Filed Under (UnLearning Difficulties With NLP) on 11-06-2011
Tagged Under : accepting different ways doing things, conflicts people do things differently, different equals bad, different perspectives are weird, learning difficulty matter different viewpoint, learning difficulty versus matter perspective, NLP different perspectives, NLP different points view, NLP different viewpoints, NLP learning difficulties coaching London UK, NLP learning difficulties coaching Toronto, NLP learning difficulty problem, seeing different perspectives
The following case inspired me to share another important point: in some cases it isn’t a learning difficulty, but the [lack of] perspective of the person who appends the learning difficulty label. Let me demonstrate. The shortened wording of the enquiry I received follows:
My 6-grader child writes backwards. An example will be if I write a lower case d, I will write it just as the typed one. He will first write the l and then the c to join it with the l to form the d. I am concerned because I never had a challenge like that. His writing is also untidy, which raises concerns in me about how he’ll fit in when he goes to higher grades.
…and here’s how I answered this mother’s concern:
I don’t see your son’s challenge as a problem for as long as he does write the d! I’ve worked with children who don’t know how to write the d at all at your son’s age, which is a problem! Where I do see a problem is in your perception of this situation. This may sound cruel, but I don’t intend to patronize your thinking. You say that you’re concerned because you have never had a challenge like that. Since the way in which your son writes the d is radically different from the way you write it, you perceive it as wrong or at least weird, but a different way of doing things doesn’t have to be wrong – especially not if it does create the desired result. I’ll liken this to making coffee to demonstrate my point:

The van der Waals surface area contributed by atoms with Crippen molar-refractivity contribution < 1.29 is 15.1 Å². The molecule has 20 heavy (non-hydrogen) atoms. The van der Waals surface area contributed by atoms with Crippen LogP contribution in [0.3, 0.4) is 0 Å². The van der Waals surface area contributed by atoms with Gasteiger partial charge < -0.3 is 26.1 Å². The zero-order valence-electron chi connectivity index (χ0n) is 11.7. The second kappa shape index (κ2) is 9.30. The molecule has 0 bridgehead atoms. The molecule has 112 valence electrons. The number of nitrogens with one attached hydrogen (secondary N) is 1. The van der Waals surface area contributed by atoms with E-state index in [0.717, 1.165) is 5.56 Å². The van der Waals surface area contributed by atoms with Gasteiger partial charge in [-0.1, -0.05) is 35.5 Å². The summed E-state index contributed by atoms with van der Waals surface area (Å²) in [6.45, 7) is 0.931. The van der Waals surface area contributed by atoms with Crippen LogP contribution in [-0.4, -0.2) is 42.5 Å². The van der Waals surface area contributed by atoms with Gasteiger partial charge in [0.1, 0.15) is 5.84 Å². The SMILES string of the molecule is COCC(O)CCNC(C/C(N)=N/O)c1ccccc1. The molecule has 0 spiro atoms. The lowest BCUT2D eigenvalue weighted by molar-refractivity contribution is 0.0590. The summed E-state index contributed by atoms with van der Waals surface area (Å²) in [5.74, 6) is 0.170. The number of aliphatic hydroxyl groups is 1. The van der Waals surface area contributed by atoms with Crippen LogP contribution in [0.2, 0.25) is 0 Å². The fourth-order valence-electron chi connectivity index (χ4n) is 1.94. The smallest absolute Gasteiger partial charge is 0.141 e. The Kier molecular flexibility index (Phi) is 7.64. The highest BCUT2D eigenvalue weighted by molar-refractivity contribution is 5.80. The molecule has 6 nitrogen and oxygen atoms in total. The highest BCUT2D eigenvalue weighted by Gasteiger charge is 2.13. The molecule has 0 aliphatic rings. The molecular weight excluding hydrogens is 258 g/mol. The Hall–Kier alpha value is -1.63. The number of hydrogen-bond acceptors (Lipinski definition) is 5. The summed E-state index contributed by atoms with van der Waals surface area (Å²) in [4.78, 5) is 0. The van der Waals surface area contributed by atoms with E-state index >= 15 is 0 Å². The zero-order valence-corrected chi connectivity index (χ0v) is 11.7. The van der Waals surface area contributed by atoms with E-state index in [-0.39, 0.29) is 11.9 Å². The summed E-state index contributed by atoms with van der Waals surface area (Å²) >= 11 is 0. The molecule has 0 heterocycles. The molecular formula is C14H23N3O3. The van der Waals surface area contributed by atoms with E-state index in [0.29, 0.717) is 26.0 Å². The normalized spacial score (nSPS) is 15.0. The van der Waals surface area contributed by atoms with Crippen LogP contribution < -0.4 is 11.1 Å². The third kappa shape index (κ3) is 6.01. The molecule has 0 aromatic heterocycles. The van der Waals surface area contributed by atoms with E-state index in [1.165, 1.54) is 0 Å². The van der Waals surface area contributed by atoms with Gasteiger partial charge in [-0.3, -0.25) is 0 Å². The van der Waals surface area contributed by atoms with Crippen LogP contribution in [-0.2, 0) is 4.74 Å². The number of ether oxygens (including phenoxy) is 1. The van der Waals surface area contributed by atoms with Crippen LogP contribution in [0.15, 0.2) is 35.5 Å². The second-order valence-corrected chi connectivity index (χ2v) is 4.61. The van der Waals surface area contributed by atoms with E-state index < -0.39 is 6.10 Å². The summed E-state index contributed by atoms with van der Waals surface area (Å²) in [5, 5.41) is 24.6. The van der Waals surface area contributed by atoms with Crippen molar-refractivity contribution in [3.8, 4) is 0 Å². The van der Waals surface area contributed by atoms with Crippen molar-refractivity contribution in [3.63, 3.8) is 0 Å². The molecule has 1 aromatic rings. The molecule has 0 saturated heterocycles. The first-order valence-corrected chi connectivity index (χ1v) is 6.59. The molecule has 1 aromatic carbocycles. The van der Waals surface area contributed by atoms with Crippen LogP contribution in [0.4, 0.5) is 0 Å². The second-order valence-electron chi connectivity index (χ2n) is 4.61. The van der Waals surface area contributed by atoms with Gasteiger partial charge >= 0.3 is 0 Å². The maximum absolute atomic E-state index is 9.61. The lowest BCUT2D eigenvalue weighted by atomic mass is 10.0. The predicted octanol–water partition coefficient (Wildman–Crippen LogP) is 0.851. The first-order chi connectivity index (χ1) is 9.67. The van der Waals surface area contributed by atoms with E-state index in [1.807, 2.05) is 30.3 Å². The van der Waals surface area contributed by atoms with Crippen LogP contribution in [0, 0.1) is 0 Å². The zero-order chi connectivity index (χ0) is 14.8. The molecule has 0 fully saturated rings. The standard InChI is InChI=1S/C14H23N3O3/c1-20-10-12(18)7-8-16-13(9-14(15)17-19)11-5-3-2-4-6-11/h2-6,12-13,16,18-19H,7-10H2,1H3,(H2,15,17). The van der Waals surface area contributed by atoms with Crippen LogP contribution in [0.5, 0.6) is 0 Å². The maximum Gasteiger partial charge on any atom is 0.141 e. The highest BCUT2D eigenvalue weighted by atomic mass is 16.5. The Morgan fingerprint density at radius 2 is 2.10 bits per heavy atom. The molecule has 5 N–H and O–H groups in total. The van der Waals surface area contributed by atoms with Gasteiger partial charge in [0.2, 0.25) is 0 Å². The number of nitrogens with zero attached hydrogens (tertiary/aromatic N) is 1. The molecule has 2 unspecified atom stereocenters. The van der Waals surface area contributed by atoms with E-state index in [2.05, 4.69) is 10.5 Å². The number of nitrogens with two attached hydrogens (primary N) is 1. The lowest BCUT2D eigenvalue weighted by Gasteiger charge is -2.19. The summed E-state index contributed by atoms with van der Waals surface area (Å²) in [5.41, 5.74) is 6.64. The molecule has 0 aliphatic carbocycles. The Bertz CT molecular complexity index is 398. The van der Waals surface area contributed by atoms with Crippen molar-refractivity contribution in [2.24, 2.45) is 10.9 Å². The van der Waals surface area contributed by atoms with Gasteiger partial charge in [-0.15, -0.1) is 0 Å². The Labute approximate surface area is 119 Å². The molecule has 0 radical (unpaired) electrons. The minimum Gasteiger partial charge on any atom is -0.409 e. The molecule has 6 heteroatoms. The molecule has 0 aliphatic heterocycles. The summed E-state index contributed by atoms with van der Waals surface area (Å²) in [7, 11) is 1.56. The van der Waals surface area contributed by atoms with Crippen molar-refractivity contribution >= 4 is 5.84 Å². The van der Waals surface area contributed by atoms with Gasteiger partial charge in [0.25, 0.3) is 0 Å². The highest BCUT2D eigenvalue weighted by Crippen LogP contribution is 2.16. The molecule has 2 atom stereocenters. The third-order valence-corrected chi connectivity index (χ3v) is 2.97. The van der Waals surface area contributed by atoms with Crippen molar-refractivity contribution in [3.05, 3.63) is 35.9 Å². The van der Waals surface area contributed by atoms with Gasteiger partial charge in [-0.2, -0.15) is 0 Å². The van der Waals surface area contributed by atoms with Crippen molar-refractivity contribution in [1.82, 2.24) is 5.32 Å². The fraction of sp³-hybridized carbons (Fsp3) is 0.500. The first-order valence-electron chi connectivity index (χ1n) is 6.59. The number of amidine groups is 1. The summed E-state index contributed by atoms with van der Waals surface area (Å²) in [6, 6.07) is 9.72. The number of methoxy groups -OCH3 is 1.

Some people make coffee by pouring the coffee, then water, then milk into the cup. Others pour the coffee, then milk, then water into the cup. For the purposes of the coffee being ready to drink the order in which people poured the ingredients doesn’t matter, as long as I have a cup of coffee ready for drinking. Where I see your concern is in the fact that you noticed me pouring the milk in first and realized “wow, I’ve never seen that done before! Is that wrong because I pour the milk in last?”
If this is the case, the problem will be solved if you accept that others have ways of doing the same things in a different order of steps. However, if this issue is not the core of your concern, then I missed your point.
…and then I went on about untidy writing which is more of a problem, but which I won’t repeat myself on in this entry, because I’ve written about it here, here, and here. The gist – and inspiration – of this article is that sometimes people are concerned about the fact that others do the same things in different ways, or don’t do them in the same ways. And it is these different ways that the concerned tend to interpret as wrong or weird which inevitably raises the concern. So if you’re a parent, family member, or acquaintance of someone who you think may have a learning difficulty because of how s/he does certain things, reexamine your perspective before you append the label to that person.
Do you have a similar experience or situation in life which you’d like an NLP perspective on? Contact me.